Authors: Bernadette Walsh
Tags: #Romance Paranormal
You will hate Him for all that he's taken, but you will love Him. God help you, you will
Mary Devlin accepted her fate years ago, to serve
, the mountain spirit who saved her ancestors from the Irish Famine. The hauntingly beautiful woman submitted to His every caress, His every humiliation, but He’s gone too far by threatening her family.
Mary’s daughter-in-law is now an unwitting pawn in the fickle spirit’s game. Mary must challenge her fate and that of all future Devlin women, but
is the most powerful being in the land. And when part of her still yearns for His touch and love, how can she fight him and win?
Bobby looked at me, face flushed, the flames of the fire reflected in his green eyes. The wineglass fell from his hand, shattering on the stone floor. He didn’t even look down but instead pulled me, roughly, to him and kissed me. Not his usual soft, gentle kiss. This was probing, demanding. My lips burned and I responded, though my limbs felt heavy. Bobby made a sound that could only be described as a growl.
Although it took all my strength, I pulled away from him. “Bobby?”
His expression was now wild, pupils dilated, his eyes those of a stranger, of an animal almost. I was mesmerized. I felt those green pools pull me in. I sat motionless for a moment, staring into those strange eyes. I didn’t see my husband of two years there, but anger. Pain. I saw something not quite human.
Despite the almost drugged lethargy of my limbs, I managed to stand up. Bobby grabbed my arm, dagger-like fingers digging into my flesh. Some voice deep inside my head shouted,
out, Caroline. Get out now!
By Bernadette Walsh
Copyright © 2012, Bernadette Walsh
Edited by Mary A. Murray
Book design by Lyrical Press, Inc.
Cover Art by Valerie Tibbs
First Lyrical Press, Inc. electronic publication: April, 2012
Lyrical Press, Incorporated
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Published in the United States of America by Lyrical Press, Incorporated Dedication
To the witches of Euclid.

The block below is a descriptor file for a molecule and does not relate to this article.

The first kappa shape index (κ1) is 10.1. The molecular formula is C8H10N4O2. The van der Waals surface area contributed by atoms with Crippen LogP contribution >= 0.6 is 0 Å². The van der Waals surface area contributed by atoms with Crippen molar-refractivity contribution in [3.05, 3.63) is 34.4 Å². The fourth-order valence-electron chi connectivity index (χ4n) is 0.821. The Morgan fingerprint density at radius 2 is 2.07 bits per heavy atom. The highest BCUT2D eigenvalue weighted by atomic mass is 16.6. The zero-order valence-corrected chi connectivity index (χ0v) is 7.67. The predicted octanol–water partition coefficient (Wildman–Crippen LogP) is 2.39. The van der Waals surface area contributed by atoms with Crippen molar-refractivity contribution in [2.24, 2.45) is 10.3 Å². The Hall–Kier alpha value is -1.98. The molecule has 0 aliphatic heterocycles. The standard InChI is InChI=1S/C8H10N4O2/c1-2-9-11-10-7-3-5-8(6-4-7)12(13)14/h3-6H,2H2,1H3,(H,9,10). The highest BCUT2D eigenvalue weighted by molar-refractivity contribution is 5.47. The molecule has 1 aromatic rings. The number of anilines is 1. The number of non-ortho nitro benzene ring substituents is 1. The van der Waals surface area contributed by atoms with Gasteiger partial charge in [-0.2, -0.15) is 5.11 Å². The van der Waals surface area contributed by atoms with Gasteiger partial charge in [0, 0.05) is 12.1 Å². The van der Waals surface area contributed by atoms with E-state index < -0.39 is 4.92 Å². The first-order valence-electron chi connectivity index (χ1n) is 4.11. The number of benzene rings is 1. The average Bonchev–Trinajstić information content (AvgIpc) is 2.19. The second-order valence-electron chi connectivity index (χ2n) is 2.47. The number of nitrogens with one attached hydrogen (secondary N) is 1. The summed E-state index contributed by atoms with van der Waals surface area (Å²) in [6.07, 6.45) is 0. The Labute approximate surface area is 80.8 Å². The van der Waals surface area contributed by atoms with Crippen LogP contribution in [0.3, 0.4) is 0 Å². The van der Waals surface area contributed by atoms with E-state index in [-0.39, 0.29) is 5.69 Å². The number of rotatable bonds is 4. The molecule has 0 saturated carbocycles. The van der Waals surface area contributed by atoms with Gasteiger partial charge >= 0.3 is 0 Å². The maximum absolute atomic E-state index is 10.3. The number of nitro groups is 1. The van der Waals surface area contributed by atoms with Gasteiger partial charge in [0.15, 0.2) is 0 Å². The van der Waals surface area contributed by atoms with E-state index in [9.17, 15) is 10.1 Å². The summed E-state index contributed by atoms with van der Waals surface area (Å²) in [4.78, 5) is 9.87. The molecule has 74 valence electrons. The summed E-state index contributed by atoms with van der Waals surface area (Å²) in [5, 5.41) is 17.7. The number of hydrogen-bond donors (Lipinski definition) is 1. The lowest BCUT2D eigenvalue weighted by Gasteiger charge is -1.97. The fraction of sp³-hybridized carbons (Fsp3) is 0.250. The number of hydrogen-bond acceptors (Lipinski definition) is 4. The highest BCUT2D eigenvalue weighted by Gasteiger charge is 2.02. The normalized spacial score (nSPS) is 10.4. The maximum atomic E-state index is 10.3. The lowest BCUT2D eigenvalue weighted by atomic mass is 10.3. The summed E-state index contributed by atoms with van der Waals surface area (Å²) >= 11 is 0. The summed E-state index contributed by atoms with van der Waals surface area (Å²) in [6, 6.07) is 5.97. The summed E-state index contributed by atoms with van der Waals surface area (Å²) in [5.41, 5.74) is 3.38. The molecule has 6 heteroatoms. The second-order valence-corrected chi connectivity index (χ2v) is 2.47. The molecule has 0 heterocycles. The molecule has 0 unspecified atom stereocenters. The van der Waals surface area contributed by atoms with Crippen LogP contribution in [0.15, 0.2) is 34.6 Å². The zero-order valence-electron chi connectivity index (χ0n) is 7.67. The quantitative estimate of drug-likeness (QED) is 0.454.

When the doctors told me I’d never have children, I thought I would die. I thought it was the worst thing that could happen to me.
I was wrong.
But, as I sat on the steps of Old St. Patrick’s Cathedral that September afternoon willing my newly straightened hair not to frizz, my only concern was the priest was late, still in with the couple whose wedding was to follow ours. Bobby, effortlessly handsome with his new haircut, squeezed my hand.
I looked at the still unfamiliar Cartier watch Bobby had given me that morning as a wedding gift. “I told the restaurant we’d be there by six.”
“We’ve plenty of time,” he said in the soft Dublin brogue that had captivated me seven months earlier.
Bobby shut me up me by kissing me on the lips. He smiled. “We’ve plenty of time.”
A group of NYU students sauntered past us, the girls in their skimpy tank tops reveling in summer’s last gasp. Bobby stretched out on the church’s stone steps, legs spread out like a cat soaking up the sun. He twisted the strange ring on his right hand, a family heirloom shaped like twisted branches. Aside from his mindless twirling of the ring, Bobby looked like he hadn’t a care in the world. My mind of course raced with the hundreds of details the wedding entailed. To be honest, organizational skills had never been my strong suit, and I couldn’t for the life of me remember whether I sent the final check to the florist.